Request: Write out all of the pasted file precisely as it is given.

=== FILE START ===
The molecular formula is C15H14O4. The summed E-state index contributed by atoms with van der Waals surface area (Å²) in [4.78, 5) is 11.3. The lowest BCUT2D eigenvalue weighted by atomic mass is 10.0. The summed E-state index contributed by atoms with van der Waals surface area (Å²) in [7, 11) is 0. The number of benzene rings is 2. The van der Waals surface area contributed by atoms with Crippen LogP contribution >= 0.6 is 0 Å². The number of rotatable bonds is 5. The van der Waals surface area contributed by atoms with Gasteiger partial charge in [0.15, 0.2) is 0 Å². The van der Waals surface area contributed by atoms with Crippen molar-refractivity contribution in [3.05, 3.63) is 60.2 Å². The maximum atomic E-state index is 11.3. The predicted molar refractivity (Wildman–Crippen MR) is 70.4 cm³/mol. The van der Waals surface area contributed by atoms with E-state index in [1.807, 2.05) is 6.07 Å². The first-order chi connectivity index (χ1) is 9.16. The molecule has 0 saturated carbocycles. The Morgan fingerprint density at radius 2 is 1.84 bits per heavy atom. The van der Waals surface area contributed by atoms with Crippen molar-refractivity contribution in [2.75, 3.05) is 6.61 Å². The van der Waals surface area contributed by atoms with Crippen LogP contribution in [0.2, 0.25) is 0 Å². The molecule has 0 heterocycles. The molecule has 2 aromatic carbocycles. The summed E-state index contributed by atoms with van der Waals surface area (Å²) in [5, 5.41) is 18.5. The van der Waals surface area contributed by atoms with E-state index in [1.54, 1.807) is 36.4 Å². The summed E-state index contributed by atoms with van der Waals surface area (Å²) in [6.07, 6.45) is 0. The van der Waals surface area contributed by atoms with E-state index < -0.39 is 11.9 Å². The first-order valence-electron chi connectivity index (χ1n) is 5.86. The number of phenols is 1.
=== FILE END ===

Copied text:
The molecular formula is C15H14O4. The summed E-state index contributed by atoms with van der Waals surface area (Å²) in [4.78, 5) is 11.3. The lowest BCUT2D eigenvalue weighted by atomic mass is 10.0. The summed E-state index contributed by atoms with van der Waals surface area (Å²) in [7, 11) is 0. The number of benzene rings is 2. The van der Waals surface area contributed by atoms with Crippen LogP contribution >= 0.6 is 0 Å². The number of rotatable bonds is 5. The van der Waals surface area contributed by atoms with Gasteiger partial charge in [0.15, 0.2) is 0 Å². The van der Waals surface area contributed by atoms with Crippen molar-refractivity contribution in [3.05, 3.63) is 60.2 Å². The maximum atomic E-state index is 11.3. The predicted molar refractivity (Wildman–Crippen MR) is 70.4 cm³/mol. The van der Waals surface area contributed by atoms with E-state index in [1.807, 2.05) is 6.07 Å². The first-order chi connectivity index (χ1) is 9.16. The molecule has 0 saturated carbocycles. The Morgan fingerprint density at radius 2 is 1.84 bits per heavy atom. The van der Waals surface area contributed by atoms with Crippen molar-refractivity contribution in [2.75, 3.05) is 6.61 Å². The van der Waals surface area contributed by atoms with Crippen LogP contribution in [0.2, 0.25) is 0 Å². The molecule has 0 heterocycles. The molecule has 2 aromatic carbocycles. The summed E-state index contributed by atoms with van der Waals surface area (Å²) in [5, 5.41) is 18.5. The van der Waals surface area contributed by atoms with E-state index in [1.54, 1.807) is 36.4 Å². The summed E-state index contributed by atoms with van der Waals surface area (Å²) in [6.07, 6.45) is 0. The van der Waals surface area contributed by atoms with E-state index < -0.39 is 11.9 Å². The first-order valence-electron chi connectivity index (χ1n) is 5.86. The number of phenols is 1.